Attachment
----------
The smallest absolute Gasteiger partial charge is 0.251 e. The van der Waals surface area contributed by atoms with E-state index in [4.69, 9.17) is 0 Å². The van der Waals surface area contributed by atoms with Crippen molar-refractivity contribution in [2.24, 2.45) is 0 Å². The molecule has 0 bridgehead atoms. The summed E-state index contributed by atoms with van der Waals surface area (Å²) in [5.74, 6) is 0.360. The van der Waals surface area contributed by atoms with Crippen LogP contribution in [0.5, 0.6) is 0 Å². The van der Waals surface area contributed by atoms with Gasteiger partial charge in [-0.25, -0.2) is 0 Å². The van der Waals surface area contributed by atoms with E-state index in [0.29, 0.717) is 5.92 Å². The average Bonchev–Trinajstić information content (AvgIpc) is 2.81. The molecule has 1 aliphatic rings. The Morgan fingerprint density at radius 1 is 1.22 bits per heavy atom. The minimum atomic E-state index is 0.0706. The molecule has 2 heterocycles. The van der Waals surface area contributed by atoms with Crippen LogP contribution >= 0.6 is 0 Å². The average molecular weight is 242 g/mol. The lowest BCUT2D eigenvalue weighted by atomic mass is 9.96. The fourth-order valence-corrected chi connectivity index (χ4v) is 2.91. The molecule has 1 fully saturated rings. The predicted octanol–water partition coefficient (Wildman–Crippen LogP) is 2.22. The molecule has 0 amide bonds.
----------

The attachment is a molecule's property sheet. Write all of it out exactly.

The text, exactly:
The smallest absolute Gasteiger partial charge is 0.251 e. The van der Waals surface area contributed by atoms with E-state index in [4.69, 9.17) is 0 Å². The van der Waals surface area contributed by atoms with Crippen molar-refractivity contribution in [2.24, 2.45) is 0 Å². The molecule has 0 bridgehead atoms. The summed E-state index contributed by atoms with van der Waals surface area (Å²) in [5.74, 6) is 0.360. The van der Waals surface area contributed by atoms with Crippen LogP contribution in [0.5, 0.6) is 0 Å². The van der Waals surface area contributed by atoms with Gasteiger partial charge in [-0.25, -0.2) is 0 Å². The van der Waals surface area contributed by atoms with E-state index in [0.29, 0.717) is 5.92 Å². The average Bonchev–Trinajstić information content (AvgIpc) is 2.81. The molecule has 1 aliphatic rings. The Morgan fingerprint density at radius 1 is 1.22 bits per heavy atom. The minimum atomic E-state index is 0.0706. The molecule has 2 heterocycles. The van der Waals surface area contributed by atoms with Crippen LogP contribution >= 0.6 is 0 Å². The average molecular weight is 242 g/mol. The lowest BCUT2D eigenvalue weighted by atomic mass is 9.96. The fourth-order valence-corrected chi connectivity index (χ4v) is 2.91. The molecule has 1 fully saturated rings. The predicted octanol–water partition coefficient (Wildman–Crippen LogP) is 2.22. The molecule has 0 amide bonds.